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Pension Reform through Voluntary Opt-Out: The Czech Case

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Abstract

The importance of long-term public finance sustainability in the context of current financial crisis is still seen as one of the basic factors of economic stability. Demographic development resulting in higher percentage of people in retirement age versus economically active people is one of the main risks. There is a growing pressure on expenditures of age-related systems. For this reason the pension scheme reforms are major issue in advanced countries. While some countries have chosen strictly regulated approach towards pension reform, some have given its citizens a choice whether to stay in the old system, or whether to switch to a new one. Such a decision is very complex and whenever the choice was implemented, many more workers switched to a new system than was expected. In this paper, the authors present a micro-based simulation model for the Czech Republic that allows them to model the individuals’ switching decision using several economic and behavioral factors within an old (PAYG DB) and new (FDC) systems. It allows them to estimate the proportion of people who would opt-out to a funded pillar. The authors´ results indicate that under the assumption of rationality and long run predictability of most parameters, only a small fraction of population would choose the multi-pillar scheme. However, this conclusion holds only under a full rationality. Once the authors relax this assumption, a wide range of switching strategies become viable. Therefore, the expectations that the switch will be popular cannot be based only on economic factors, but must also incorporate behavioral aspects, such as the risk of aversion.

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Bibliographic Info

Article provided by Charles University Prague, Faculty of Social Sciences in its journal Finance a uver - Czech Journal of Economics and Finance.

Volume (Year): 59 (2009)
Issue (Month): 4 (Oktober)
Pages: 309-333

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Handle: RePEc:fau:fauart:v:59:y:2009:i:4:p:309-333

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Keywords: pension system reform; opt-out; pension fund;

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References

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  1. Vladimír Kreidl, 1998. "Penzijní reforma v ÈR (Pension Reform in the CR)," Czech Journal of Economics and Finance (Finance a uver), Charles University Prague, Faculty of Social Sciences, vol. 48(1), pages 36-54, January.
  2. Vladimír Bezděk, 2001. "On one of possible scripts of pension system reform in the Czech Republic (polemic)," Politická ekonomie, University of Economics, Prague, vol. 2001(2).
  3. Ondøej Schneider, 2009. "Reforming Pensions in Europe: Economic Fundamentals and Political Factors," Czech Journal of Economics and Finance (Finance a uver), Charles University Prague, Faculty of Social Sciences, vol. 59(4), pages 292-308, Oktober.
  4. Holzmann, Robert & Palacios, Robert & Zviniene, Asta, 2004. "Implicit pension debt: issues, measurement and scope in international perspective," Social Protection Discussion Papers 30153, The World Bank.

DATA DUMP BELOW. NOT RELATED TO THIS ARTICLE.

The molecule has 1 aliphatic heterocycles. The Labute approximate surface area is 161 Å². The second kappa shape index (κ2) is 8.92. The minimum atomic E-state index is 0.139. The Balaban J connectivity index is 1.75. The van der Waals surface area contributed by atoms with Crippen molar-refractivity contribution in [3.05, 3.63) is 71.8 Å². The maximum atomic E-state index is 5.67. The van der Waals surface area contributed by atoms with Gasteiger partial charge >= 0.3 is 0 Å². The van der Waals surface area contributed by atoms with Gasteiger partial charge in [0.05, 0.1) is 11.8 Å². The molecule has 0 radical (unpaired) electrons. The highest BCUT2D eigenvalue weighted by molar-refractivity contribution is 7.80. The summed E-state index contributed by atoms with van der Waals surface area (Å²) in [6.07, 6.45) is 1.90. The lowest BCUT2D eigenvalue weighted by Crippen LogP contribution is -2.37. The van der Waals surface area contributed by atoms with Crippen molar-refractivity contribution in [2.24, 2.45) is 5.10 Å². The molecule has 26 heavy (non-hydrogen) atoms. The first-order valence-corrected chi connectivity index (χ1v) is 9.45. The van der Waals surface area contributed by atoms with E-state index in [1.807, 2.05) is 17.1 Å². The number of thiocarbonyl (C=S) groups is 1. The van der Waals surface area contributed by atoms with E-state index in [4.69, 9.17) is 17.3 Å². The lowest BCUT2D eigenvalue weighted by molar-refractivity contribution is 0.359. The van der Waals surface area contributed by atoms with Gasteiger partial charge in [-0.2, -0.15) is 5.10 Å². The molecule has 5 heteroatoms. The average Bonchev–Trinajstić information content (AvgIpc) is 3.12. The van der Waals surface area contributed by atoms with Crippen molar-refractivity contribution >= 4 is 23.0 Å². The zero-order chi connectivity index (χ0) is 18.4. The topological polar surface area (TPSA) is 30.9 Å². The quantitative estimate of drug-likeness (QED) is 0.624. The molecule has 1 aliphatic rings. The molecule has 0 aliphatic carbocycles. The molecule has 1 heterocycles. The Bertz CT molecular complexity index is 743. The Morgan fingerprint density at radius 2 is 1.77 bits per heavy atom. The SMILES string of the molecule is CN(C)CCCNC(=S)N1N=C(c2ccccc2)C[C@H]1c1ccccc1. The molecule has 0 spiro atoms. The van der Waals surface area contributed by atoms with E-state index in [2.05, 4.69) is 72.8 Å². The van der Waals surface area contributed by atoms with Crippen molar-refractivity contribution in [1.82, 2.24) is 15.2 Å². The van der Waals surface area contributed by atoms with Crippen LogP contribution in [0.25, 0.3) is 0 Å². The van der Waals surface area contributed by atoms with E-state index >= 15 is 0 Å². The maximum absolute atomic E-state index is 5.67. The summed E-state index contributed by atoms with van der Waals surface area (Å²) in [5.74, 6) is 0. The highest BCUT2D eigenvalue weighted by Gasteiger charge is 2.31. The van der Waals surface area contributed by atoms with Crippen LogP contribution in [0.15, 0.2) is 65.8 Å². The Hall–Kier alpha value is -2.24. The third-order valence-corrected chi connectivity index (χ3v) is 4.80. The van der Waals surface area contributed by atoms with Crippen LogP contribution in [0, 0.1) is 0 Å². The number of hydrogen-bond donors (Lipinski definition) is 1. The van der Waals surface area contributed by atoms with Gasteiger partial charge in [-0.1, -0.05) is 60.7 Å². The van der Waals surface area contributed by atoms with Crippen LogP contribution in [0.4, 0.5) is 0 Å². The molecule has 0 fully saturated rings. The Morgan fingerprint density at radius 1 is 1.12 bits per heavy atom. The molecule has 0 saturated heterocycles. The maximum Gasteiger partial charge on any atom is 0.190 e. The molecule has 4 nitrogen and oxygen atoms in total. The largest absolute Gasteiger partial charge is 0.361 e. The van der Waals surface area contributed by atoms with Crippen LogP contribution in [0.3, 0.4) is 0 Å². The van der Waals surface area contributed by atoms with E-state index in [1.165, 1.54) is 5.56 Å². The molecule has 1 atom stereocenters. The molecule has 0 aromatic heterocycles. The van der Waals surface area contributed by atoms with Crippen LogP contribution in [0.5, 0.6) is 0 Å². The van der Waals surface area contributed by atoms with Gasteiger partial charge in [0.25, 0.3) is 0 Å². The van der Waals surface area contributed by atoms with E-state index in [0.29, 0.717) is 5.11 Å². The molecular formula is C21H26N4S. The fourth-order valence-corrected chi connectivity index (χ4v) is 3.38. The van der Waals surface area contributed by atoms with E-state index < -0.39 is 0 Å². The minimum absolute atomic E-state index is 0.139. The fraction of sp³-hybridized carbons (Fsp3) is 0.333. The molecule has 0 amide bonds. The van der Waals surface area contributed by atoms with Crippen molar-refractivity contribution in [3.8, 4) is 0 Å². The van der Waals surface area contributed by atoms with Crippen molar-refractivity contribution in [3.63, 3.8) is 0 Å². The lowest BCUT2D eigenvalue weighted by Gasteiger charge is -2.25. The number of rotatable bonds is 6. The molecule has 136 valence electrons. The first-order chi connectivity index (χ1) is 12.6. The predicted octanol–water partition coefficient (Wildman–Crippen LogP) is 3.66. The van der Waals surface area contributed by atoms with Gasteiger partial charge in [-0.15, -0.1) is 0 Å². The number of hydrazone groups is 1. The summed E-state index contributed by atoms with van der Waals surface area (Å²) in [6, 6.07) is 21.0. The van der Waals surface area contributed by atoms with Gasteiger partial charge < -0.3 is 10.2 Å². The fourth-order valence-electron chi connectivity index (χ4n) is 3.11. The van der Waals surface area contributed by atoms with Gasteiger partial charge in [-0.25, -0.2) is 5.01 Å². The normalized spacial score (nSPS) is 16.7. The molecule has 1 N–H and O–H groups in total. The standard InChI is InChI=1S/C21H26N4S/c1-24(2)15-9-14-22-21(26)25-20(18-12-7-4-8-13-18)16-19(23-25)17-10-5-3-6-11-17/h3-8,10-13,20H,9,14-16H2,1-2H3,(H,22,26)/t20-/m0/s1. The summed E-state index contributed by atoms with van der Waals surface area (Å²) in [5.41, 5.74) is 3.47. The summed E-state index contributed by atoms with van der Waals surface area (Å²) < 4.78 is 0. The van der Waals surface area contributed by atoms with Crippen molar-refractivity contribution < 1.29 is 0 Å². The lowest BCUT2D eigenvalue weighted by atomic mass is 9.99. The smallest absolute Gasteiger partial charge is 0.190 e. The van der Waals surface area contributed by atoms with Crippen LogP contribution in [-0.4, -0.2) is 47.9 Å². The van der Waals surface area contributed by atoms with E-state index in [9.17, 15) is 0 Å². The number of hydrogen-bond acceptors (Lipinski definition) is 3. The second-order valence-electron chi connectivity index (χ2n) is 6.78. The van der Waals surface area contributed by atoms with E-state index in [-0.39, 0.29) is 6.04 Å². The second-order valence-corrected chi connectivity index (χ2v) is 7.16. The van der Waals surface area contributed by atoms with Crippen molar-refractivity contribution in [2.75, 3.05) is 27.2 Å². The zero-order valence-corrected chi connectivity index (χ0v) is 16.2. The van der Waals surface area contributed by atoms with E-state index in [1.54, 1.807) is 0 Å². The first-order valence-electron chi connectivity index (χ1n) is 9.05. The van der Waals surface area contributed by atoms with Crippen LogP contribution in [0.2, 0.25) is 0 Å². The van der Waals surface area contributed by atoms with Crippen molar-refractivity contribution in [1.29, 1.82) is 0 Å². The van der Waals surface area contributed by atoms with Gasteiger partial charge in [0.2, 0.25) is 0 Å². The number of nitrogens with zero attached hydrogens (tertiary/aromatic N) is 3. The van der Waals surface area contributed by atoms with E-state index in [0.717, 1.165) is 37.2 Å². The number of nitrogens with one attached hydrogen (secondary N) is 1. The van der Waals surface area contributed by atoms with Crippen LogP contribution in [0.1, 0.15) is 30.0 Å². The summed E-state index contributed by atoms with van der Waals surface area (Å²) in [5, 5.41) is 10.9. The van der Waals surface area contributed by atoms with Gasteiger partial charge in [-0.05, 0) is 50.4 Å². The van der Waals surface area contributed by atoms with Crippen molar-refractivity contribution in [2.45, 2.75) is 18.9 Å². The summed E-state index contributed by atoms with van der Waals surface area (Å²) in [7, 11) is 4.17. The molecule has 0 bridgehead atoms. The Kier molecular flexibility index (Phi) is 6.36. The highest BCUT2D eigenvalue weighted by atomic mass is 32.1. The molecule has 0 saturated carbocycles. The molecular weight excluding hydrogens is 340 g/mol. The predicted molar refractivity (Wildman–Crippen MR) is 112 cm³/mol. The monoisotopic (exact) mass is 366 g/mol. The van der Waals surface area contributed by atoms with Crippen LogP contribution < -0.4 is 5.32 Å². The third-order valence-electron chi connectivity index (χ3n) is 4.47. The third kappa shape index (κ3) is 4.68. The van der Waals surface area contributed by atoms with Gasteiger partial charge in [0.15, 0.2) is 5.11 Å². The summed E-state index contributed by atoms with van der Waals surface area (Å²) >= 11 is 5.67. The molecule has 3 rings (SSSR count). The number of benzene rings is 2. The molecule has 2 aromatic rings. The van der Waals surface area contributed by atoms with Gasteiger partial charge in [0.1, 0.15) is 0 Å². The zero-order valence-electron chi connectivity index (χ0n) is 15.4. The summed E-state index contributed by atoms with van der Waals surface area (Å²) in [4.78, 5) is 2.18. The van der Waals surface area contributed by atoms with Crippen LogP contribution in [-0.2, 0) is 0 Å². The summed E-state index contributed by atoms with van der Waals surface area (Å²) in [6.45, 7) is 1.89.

5. Michal Ježek, 2003. "A Microanalysis of Pension Reform: To Switch or Not to Switch in the Czech Republic?," Czech Journal of Economics and Finance (Finance a uver), Charles University Prague, Faculty of Social Sciences, vol. 53(11-12), pages 510-538, December.
  6. Alan L. Gustman & Thomas L. Steinmeier, 1995. "Privatizing Social Security: First Round Effects of a Generic, VoluntaryPrivatized U.S. Social Security System," NBER Working Papers 5362, National Bureau of Economic Research, Inc.
  7. Palacios, Robert & Whitehouse, Edward, 1998. "The role of choice in the transition to a funded pension system," Social Protection Discussion Papers 20109, The World Bank.
  8. Libor Dušek & Juraj Kopecsni, 2008. "Policy Risk in Action: Pension Reforms and Social Security Wealth in Hungary, Czech Republic, and Slovakia," Czech Journal of Economics and Finance (Finance a uver), Charles University Prague, Faculty of Social Sciences, vol. 58(07-08), pages 329-357, Oktober.
  9. Richard Disney & Robert Palacios & Edward Whitehouse, 1999. "Individual choice of pension arrangement as a pension reform strategy," IFS Working Papers W99/18, Institute for Fiscal Studies.
  10. Richard H. Thaler & Shlomo Benartzi, 2004. "Save More Tomorrow (TM): Using Behavioral Economics to Increase Employee Saving," Journal of Political Economy, University of Chicago Press, vol. 112(S1), pages S164-S187, February.
  11. Agar Brugiavini & Richard Disney, 1995. "The choice of private pension plans under uncertainty," IFS Working Papers W95/05, Institute for Fiscal Studies.
  12. R Disney & C Emmerson & M Wakefield, 2001. "Pension reform and saving in Britain," Oxford Review of Economic Policy, Oxford University Press, vol. 17(1), pages 70-94, Spring.
  13. Jan Kubalčík & Radek Zbořil, 2000. "On one of possible scripts of pension system reform in the Czech Republic," Politická ekonomie, University of Economics, Prague, vol. 2000(4).
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Cited by:
  1. Ondřej Schneider, 2009. "Reforming Pensions in Europe: Economic Fundamentals and Political Factors," Working Papers IES 2009/08, Charles University Prague, Faculty of Social Sciences, Institute of Economic Studies, revised Feb 2009.

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